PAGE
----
‘The story line was so clear and potent in imagery.‘ explains Julie Taymor. ‘that every time we tried bringing in English it brought the entire experience down to a mundane level. Even if certain areas are slightly vague or open to question. it allows the audience to make those leaps and connections.‘
One particular trick that Taymor uses is to combine live actors with the puppets at strategic moments. The central character. Juan Darien. for example. goes from being a puppet jaguar cub to a simple puppet baby and then. as he gets older. to a Bunraku puppet manipulated by three people. It is only on the death of his mother that he becomes a human actor. ‘The impact of denying the audience a human face all that time. she explains. ‘means that the humanity is even greater and there is meaning to it. There is meaning in the medium. That I find extremely explosive and powerful.‘
And puppets are there also to be inhuman. to give that traditional unfeeling callousness and slapstick cartoon cruelty of a Mr Punch. ‘It is fascinating how violent and graphic puppetry is.‘ says Taymor. ‘We have imagery in Juan [)arien that is not offensive. but would be if you did it with live actors. Puppetry has always been used just like the clown or the fool as a distancing device so that you can say things about social difficulties that need to be expressed. Punch rips offthe head ofJudy. throws the baby out ofthe window and you laugh at it -‘ it‘s a tension release. We have some wonderfully comic sexual things that go on. yet no one feels they‘re offensive.‘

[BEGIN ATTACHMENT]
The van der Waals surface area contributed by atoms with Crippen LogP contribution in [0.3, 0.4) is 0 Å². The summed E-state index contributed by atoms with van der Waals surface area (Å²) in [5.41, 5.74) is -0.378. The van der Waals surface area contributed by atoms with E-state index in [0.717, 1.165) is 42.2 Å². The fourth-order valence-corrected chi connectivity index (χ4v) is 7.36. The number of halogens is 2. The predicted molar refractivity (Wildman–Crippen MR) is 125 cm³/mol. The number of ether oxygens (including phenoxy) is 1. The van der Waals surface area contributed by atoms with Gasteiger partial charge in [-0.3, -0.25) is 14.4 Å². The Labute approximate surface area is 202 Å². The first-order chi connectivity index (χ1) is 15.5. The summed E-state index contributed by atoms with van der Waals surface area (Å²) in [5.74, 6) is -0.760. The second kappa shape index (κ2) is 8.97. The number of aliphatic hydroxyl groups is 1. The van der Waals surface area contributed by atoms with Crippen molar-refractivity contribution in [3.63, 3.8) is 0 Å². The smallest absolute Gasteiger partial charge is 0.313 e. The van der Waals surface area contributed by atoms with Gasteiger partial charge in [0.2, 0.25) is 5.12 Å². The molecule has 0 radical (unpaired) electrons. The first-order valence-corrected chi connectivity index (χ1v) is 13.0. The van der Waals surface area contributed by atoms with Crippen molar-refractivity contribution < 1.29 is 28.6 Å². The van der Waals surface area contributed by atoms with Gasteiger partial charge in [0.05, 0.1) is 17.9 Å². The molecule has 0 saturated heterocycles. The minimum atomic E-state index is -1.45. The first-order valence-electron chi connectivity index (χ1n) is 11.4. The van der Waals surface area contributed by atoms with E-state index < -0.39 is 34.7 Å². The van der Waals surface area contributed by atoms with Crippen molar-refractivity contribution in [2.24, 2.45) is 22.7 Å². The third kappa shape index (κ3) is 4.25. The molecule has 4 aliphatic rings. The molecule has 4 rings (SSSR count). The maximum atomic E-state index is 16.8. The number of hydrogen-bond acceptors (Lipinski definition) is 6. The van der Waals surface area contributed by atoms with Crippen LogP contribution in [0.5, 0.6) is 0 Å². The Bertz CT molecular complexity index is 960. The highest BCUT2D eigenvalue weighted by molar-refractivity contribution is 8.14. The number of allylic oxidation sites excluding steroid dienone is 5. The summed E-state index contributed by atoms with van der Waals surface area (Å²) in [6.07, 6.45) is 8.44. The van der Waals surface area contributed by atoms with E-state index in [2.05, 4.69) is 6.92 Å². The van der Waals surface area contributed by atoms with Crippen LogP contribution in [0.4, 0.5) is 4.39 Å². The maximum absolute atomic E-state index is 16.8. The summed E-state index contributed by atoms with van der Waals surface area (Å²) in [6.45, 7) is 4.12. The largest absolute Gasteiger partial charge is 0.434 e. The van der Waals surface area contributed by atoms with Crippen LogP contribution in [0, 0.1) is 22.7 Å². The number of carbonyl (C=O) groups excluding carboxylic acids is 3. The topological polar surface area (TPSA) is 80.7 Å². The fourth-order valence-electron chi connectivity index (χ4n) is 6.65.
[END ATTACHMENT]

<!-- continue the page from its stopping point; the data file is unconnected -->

So far the Festival Box Office has had no calls from anyone called Fo. but they think they might have had a John Paul on the line'.
Juan Dane/1 (International Festival) illuste Theatre ()fNeit' York. Royal Lyceum Theatre. .325 5756, 2028.41134. various times. [4.50 [8.50.
Above: the ‘Plague Puppets’ sequehce from Juan Darlen and. left: the teacher truth a bookish haircut.
The List 24 — 30 August l‘)‘)() 7